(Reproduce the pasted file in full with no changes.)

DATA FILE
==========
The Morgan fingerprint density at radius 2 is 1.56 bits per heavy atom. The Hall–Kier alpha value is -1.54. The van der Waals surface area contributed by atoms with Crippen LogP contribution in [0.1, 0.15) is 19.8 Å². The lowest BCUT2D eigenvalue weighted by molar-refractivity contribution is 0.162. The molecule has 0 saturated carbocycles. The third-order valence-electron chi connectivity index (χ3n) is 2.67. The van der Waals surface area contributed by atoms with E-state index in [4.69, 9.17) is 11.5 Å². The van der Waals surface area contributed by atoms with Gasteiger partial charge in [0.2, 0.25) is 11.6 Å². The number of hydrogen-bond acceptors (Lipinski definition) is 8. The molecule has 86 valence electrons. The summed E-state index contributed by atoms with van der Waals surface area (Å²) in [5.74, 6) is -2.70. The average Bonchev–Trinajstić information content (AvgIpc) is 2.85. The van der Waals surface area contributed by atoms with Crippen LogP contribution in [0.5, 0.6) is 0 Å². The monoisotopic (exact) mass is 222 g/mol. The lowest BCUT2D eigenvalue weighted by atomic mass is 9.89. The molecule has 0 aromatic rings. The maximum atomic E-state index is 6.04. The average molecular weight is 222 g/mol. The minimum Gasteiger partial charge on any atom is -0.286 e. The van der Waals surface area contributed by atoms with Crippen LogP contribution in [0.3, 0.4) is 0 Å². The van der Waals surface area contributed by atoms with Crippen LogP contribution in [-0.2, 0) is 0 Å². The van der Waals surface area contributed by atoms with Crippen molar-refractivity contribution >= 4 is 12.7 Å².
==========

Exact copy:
The Morgan fingerprint density at radius 2 is 1.56 bits per heavy atom. The Hall–Kier alpha value is -1.54. The van der Waals surface area contributed by atoms with Crippen LogP contribution in [0.1, 0.15) is 19.8 Å². The lowest BCUT2D eigenvalue weighted by molar-refractivity contribution is 0.162. The molecule has 0 saturated carbocycles. The third-order valence-electron chi connectivity index (χ3n) is 2.67. The van der Waals surface area contributed by atoms with E-state index in [4.69, 9.17) is 11.5 Å². The van der Waals surface area contributed by atoms with Gasteiger partial charge in [0.2, 0.25) is 11.6 Å². The number of hydrogen-bond acceptors (Lipinski definition) is 8. The molecule has 86 valence electrons. The summed E-state index contributed by atoms with van der Waals surface area (Å²) in [5.74, 6) is -2.70. The average Bonchev–Trinajstić information content (AvgIpc) is 2.85. The van der Waals surface area contributed by atoms with Crippen LogP contribution in [0.5, 0.6) is 0 Å². The monoisotopic (exact) mass is 222 g/mol. The lowest BCUT2D eigenvalue weighted by atomic mass is 9.89. The molecule has 0 aromatic rings. The maximum atomic E-state index is 6.04. The average molecular weight is 222 g/mol. The minimum Gasteiger partial charge on any atom is -0.286 e. The van der Waals surface area contributed by atoms with Crippen LogP contribution in [0.3, 0.4) is 0 Å². The van der Waals surface area contributed by atoms with Crippen LogP contribution in [-0.2, 0) is 0 Å². The van der Waals surface area contributed by atoms with Crippen molar-refractivity contribution >= 4 is 12.7 Å².